Startup network seeks to encourage intertribal commerce

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WASHINGTON – Seminole Tribe President Richard Bowers Jr. announced the Native American Group Sept. 23, a startup network of tribes that hope to buy and sell among each other, in the process achieving the level of product supply and regular delivery upon which high-volume purchasers rely.

“Our overall goal is economic development for more than 500 tribes,” he said. “We want to spread economic opportunity in Indian country by encouraging more tribes to get into business and by offering more products and services to each other. The consortium offers a ready-made market for tribes with available products or the opportunity to develop them.”

He added afterward that compassion for impoverished tribes was a motivating force behind the consortium. “You’re going to want to help out.”

Paper goods and commercial beef are the initial priorities of the consortium, according to a release distributed at the Sept. 23 announcement, which took place at the National Museum of the American Indian.

Paper goods are in demand for all tribes and produced by a few, among them the Oneida of Wisconsin, manufacturers of the Nature’s Way brand of recycled paper and cotton products, which are on grocery shelves now in limited quantity. Such tribes will be able to expand their production as demand from NAG members grows, the release stated. “Purchases can also be made outside the consortium, if necessary, to allow the tribes to benefit from volume pricing.”

A contact at a call center in Washington state will take orders for paper products and identify sources of supply from participating tribes.

In commercial beef production, the Seminole Tribe is trying to establish a high-quality brand of Seminole beef, Powers said. The tribe has already launched its brand with sales to some of the food service outlets at its Seminole Hard Rock Hotel & Casino Hollywood.

In describing NAG’s genesis, Bowers related the Seminole experience in beef production – one shared by numerous tribes and individual Indian producers that have goods to offer, but not in the volume or with the regular delivery retailers often require, simply because they can’t risk interruptions in getting their goods to consumers.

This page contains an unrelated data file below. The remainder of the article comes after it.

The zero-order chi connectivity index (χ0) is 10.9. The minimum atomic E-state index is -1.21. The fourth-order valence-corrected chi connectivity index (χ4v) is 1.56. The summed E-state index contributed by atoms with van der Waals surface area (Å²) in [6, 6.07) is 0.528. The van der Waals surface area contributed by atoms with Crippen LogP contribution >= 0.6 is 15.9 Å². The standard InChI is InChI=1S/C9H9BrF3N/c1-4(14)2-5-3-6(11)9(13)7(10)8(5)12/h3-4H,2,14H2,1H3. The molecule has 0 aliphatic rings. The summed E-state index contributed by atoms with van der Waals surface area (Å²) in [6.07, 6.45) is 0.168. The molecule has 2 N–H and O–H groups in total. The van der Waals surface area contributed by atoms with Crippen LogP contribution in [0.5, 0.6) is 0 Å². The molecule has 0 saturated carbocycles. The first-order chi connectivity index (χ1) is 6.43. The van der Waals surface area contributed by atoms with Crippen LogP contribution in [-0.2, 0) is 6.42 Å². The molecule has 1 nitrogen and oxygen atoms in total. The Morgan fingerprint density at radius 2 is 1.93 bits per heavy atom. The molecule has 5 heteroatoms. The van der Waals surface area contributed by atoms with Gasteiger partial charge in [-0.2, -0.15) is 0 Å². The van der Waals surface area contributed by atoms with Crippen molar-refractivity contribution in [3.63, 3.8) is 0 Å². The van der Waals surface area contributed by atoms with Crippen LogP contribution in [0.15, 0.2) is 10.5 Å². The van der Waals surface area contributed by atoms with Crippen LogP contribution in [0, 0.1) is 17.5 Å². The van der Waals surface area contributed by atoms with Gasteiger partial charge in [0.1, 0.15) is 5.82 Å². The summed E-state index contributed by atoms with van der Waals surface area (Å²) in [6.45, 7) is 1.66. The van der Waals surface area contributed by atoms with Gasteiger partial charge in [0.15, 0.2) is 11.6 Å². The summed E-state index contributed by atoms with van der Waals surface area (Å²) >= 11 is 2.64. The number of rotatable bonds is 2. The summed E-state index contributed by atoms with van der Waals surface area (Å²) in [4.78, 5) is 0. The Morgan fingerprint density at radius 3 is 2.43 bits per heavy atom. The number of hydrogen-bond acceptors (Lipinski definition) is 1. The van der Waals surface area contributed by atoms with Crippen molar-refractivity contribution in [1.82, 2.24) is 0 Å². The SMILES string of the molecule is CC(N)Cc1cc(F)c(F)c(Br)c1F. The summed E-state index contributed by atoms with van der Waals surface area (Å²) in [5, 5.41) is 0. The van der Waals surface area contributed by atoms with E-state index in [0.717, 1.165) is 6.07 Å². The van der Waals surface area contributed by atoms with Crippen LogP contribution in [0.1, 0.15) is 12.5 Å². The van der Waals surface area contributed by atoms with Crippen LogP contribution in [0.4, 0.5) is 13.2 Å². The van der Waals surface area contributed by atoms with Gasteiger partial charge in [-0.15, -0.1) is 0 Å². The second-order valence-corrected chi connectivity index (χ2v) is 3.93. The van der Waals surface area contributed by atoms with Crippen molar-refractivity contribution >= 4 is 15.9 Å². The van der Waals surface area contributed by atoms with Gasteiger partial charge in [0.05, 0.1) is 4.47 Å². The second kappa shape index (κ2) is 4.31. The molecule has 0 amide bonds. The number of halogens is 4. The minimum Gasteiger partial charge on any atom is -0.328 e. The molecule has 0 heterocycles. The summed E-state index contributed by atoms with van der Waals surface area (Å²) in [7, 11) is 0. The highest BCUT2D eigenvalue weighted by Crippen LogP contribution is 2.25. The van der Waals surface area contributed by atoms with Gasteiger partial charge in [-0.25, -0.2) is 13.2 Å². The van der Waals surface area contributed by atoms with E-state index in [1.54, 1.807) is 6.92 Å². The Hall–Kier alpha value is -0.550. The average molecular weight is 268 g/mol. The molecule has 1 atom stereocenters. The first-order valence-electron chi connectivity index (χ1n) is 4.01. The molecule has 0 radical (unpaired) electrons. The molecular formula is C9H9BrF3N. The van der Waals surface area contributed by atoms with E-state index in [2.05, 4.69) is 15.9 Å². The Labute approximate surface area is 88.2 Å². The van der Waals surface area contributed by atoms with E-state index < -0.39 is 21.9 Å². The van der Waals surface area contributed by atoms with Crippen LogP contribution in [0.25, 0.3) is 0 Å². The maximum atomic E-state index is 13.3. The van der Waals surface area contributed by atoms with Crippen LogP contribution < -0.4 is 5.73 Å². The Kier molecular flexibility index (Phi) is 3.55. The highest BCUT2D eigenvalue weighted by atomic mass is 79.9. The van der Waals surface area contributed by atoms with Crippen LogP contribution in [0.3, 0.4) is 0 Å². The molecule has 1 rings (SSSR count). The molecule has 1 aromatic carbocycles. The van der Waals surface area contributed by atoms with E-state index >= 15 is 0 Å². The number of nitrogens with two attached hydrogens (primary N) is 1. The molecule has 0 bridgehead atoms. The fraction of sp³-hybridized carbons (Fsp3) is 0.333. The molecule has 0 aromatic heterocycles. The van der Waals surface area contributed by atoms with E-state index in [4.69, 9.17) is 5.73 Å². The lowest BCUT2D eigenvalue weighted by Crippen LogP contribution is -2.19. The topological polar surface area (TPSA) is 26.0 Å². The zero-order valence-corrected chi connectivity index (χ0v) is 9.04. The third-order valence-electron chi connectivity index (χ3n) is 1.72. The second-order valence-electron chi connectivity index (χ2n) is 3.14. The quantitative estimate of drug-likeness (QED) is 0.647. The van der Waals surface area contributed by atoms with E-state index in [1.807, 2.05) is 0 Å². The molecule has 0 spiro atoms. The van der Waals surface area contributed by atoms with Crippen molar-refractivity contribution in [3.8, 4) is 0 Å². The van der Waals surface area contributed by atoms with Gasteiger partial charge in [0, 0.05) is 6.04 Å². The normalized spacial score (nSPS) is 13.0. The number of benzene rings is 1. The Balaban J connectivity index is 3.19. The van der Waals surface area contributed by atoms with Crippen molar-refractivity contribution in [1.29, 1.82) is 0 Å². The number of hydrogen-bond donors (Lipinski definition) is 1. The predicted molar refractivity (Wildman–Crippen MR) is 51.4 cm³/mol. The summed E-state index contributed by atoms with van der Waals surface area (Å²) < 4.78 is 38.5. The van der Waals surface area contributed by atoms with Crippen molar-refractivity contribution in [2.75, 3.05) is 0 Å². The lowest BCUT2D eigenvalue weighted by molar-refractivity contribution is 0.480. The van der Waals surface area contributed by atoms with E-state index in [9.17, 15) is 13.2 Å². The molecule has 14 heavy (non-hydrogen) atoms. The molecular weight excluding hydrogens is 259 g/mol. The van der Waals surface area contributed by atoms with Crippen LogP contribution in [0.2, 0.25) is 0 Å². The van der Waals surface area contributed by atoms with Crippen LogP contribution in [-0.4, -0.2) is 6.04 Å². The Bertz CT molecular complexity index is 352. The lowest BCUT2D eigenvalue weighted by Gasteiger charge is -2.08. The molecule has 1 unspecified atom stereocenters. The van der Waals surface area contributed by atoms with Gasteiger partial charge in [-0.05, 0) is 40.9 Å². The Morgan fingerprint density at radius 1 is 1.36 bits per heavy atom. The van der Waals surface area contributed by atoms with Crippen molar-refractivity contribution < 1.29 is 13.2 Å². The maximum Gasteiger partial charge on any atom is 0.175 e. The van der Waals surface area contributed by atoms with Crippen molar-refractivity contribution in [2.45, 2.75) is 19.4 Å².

“In the beginning, the Seminole Tribe has one of the largest [cattle] herds [in Indian country]. But our herd wasn’t big enough to go to the mainstream. Matter of fact, our herd probably would have been killed in two weeks. And so we needed some help to make sure the brand lasts, and to make sure that the Native American product is not lost through other companies branding their names on it. We want to make sure that the Native American is recognized for the product that they produce.

“And the casinos will buy this from us. And looking and searching all over the country for probably the best cattle in the country, we went to North Dakota. They [tribes] have some of the finest cattle; they have some of the finest grasslands. Not to boast on those – I’m sure if we went to the Southwest, it’d be the same thing.

“And then this way, we could identify that we are the people that produce, the Native American. And we will compete in the market today.”

Bowers credited J. Kurt Luger, executive director of the Great Plains Indian Gaming Association, with steering the NAG member tribes away from the many “shysters” in the free market. Luger took the microphone to say the intertribal trade encouraged by NAG amounts to “a whole new phase of commerce.”

“This is going to be larger than gaming. ... This will be the largest arrow in our economic quiver, and I applaud everybody that’s here today, and many of those in the near future who will be joining this tribal movement.”

Also appearing with Bowers were representatives of the distribution system on which NAG will rely to get its beef to vendors, primarily tribal casinos. Ray Rastelli, president of Rastelli Foods Group in Swedesboro, N.J., said he saw an opportunity to ally his company with a high-quality product, in keeping with its profile within the industry. Cindy Hallberlin, chief ethics, diversity and accountability officer for U.S. Foodservice, a regular business associate of Rastelli Foods Group, said the Chicago-based company has 70 warehouses nationwide, ready to receive processed tribal beef for shipment to local purchasers.

Early participants in the consortium, along with the Seminole and Oneida of Wisconsin, include the Mashantucket Pequot in Connecticut; the Morongo and Kumeyaay in California; Cow Creek Umpqua in Oregon; Rosebud, Standing Rock and Yankton in South Dakota; and the Jamestown S’Klallam and Yakama in Washington state. Several sent representatives and Bowers acknowledged them.

NAG has also enlisted the support of the Interior Department’s Office of Indian Energy and Economic Development. Director Bob Middleton said that under a memorandum of understanding with three “hospitality tribes” in the NAG, IEED is working with tribes to overcome the limited demand for goods and services – along with the resulting limited opportunities for job creation – in the remote locales of Indian country. Modern technology and modern transportation can help to bring the supply of goods and services from tribes to more populous centers of demand instead, he said.